Letter: A call for collaborative thinking | SteamboatToday.com

Letter: A call for collaborative thinking

“The problems of today cannot be solved by the level of thinking that caused them.” — Albert Einstein

Real-world, complex natural resource and environmental challenges are facing us, the residents of Routt County. Some challenges are:

• Changing water quality and decreasing/increasing water production (quantity) from uplands, rivers and reservoirs

• Maintaining ranching and farming community viability amid changing land uses and management; landscape fragmentation; and effects of increasing temperatures and decreasing water availability on rangelands, forest and agricultural ecosystems

• Sustaining healthy and resilient ecosystems in Upper Yampa watersheds

• Effects of chemical changes in the atmosphere (e.g., deposition of nutrients and pollutants and increases CO2 concentrations)

• Wildfire mitigation and effects

• Loss of important plants and animals and increase of invasive species.

Some call these challenges “wicked problems,” and they are not partisan.

Wicked problems may have multiple and interacting causes that can produce uncertain, unexpected and often disruptive environmental and societal changes. They involve many poorly understood interactions within and among biological, physical, social, economic and political subsystems. Knowledge needed to address them is disbursed among many practitioners, experts, disciplines and institutions.

Wicked problems are societally complex and complicated and require collaboration among many stakeholders for evaluation and resolution. Resolving them may require changing the behaviors of individuals and groups of individuals.

For example, one specific challenge is the increasing incidence of algal blooms and possible toxic algae in western reservoirs, e.g., Stagecoach and Steamboat lakes. What factors contribute to these blooms? Is it increased nutrient concentrations? If so, sources may be upland and riparian management practices; atmospheric inputs; geologic contributions; decomposition of in-reservoir submerged vegetation and organic matter; recreation inputs; and wastewater sources.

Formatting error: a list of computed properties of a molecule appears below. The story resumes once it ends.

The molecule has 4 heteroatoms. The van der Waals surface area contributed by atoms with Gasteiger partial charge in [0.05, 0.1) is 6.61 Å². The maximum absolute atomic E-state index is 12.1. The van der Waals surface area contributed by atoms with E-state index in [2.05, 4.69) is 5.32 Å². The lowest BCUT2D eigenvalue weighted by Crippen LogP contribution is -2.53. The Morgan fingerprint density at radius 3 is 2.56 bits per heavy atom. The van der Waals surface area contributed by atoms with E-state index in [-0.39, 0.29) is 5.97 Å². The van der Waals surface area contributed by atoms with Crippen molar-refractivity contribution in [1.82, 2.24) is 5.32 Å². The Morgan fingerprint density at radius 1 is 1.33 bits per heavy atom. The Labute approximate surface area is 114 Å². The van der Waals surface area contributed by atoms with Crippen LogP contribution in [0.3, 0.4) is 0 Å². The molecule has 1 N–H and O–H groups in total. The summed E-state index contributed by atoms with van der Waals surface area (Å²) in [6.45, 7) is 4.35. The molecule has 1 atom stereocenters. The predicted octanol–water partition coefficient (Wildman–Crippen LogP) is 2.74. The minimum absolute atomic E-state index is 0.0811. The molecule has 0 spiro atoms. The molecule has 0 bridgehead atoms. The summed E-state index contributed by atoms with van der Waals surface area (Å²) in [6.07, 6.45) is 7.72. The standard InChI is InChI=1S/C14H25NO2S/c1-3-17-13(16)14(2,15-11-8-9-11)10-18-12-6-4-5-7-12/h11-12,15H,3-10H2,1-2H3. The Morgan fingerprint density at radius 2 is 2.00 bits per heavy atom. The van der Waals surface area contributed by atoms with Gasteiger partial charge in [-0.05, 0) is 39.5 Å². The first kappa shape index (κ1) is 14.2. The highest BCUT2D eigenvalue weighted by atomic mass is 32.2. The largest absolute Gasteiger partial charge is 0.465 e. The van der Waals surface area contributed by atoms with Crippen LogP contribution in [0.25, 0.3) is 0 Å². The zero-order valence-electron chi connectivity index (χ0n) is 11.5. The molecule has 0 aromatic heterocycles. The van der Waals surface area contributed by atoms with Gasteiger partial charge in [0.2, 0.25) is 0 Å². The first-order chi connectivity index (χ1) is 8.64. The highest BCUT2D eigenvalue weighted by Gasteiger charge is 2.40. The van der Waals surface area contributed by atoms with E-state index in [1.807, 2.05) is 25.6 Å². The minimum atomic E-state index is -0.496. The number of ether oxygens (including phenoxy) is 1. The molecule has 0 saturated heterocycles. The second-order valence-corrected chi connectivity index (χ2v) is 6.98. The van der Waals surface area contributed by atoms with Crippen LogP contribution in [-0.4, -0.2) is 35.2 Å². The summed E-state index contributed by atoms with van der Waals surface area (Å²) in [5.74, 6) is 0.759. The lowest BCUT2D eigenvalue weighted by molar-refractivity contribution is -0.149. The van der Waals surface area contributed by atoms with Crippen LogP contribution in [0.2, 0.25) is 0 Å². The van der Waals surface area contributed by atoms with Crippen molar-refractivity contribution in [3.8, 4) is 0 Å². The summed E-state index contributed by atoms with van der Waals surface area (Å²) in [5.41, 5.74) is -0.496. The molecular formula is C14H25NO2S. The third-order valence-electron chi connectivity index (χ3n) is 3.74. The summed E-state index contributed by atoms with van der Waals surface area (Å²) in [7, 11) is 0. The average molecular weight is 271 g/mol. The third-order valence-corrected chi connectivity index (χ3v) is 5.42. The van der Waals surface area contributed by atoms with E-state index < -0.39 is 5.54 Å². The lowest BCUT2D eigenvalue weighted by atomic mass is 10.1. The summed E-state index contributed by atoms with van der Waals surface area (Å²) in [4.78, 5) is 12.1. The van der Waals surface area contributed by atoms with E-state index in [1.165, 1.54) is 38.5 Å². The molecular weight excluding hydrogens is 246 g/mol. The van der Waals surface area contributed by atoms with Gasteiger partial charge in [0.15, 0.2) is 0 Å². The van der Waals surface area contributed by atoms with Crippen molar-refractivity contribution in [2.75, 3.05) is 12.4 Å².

But what if the causes are increased temperatures? Or maybe increased CO2 concentrations? Or maybe interactions of all of the above? Currently, science does not have definitive answers about causes or sources nor how they can be best managed. Collaborative analysis and research on public and private lands and waters are needed to resolve these questions.

Resolution of our challenges requires collective and inclusive science-based action of all stakeholders across property, management, jurisdictional and institutional boundaries because what one does or does not do in the watershed may well affect us all. Agreement on what the problems are and how to approach them is a needed collaboration. Science, history and experience, economics, politics or beliefs can’t resolve the problems in isolation.

Bob and Sarah Woodmansee


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